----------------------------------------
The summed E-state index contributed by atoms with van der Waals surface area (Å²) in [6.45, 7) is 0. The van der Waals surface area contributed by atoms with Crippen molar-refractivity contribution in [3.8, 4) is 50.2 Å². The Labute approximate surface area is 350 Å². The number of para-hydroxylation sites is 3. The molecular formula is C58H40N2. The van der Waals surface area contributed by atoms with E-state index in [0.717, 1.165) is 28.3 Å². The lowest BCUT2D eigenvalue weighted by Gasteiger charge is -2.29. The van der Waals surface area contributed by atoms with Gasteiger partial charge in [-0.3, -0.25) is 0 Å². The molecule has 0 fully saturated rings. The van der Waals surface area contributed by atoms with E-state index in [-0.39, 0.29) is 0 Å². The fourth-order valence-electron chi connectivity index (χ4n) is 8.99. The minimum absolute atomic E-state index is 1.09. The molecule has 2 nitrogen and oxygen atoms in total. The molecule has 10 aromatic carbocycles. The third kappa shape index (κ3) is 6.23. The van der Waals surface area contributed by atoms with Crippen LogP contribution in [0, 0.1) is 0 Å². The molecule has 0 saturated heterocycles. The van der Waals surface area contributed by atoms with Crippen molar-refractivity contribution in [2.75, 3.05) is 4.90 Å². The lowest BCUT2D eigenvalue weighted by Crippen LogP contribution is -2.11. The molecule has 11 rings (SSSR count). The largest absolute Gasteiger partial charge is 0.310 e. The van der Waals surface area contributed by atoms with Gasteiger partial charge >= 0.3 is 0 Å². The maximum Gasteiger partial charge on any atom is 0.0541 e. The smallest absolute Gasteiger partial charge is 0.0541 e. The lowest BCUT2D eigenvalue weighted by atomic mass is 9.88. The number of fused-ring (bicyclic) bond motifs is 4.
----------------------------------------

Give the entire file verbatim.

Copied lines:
The summed E-state index contributed by atoms with van der Waals surface area (Å²) in [6.45, 7) is 0. The van der Waals surface area contributed by atoms with Crippen molar-refractivity contribution in [3.8, 4) is 50.2 Å². The Labute approximate surface area is 350 Å². The number of para-hydroxylation sites is 3. The molecular formula is C58H40N2. The van der Waals surface area contributed by atoms with E-state index in [0.717, 1.165) is 28.3 Å². The lowest BCUT2D eigenvalue weighted by Gasteiger charge is -2.29. The van der Waals surface area contributed by atoms with Gasteiger partial charge in [-0.3, -0.25) is 0 Å². The molecule has 0 fully saturated rings. The van der Waals surface area contributed by atoms with E-state index in [-0.39, 0.29) is 0 Å². The fourth-order valence-electron chi connectivity index (χ4n) is 8.99. The minimum absolute atomic E-state index is 1.09. The molecule has 2 nitrogen and oxygen atoms in total. The molecule has 10 aromatic carbocycles. The third kappa shape index (κ3) is 6.23. The van der Waals surface area contributed by atoms with Crippen LogP contribution in [0, 0.1) is 0 Å². The molecule has 0 saturated heterocycles. The van der Waals surface area contributed by atoms with Crippen molar-refractivity contribution in [2.75, 3.05) is 4.90 Å². The lowest BCUT2D eigenvalue weighted by Crippen LogP contribution is -2.11. The molecule has 11 rings (SSSR count). The largest absolute Gasteiger partial charge is 0.310 e. The van der Waals surface area contributed by atoms with Gasteiger partial charge >= 0.3 is 0 Å². The maximum Gasteiger partial charge on any atom is 0.0541 e. The smallest absolute Gasteiger partial charge is 0.0541 e. The lowest BCUT2D eigenvalue weighted by atomic mass is 9.88. The number of fused-ring (bicyclic) bond motifs is 4.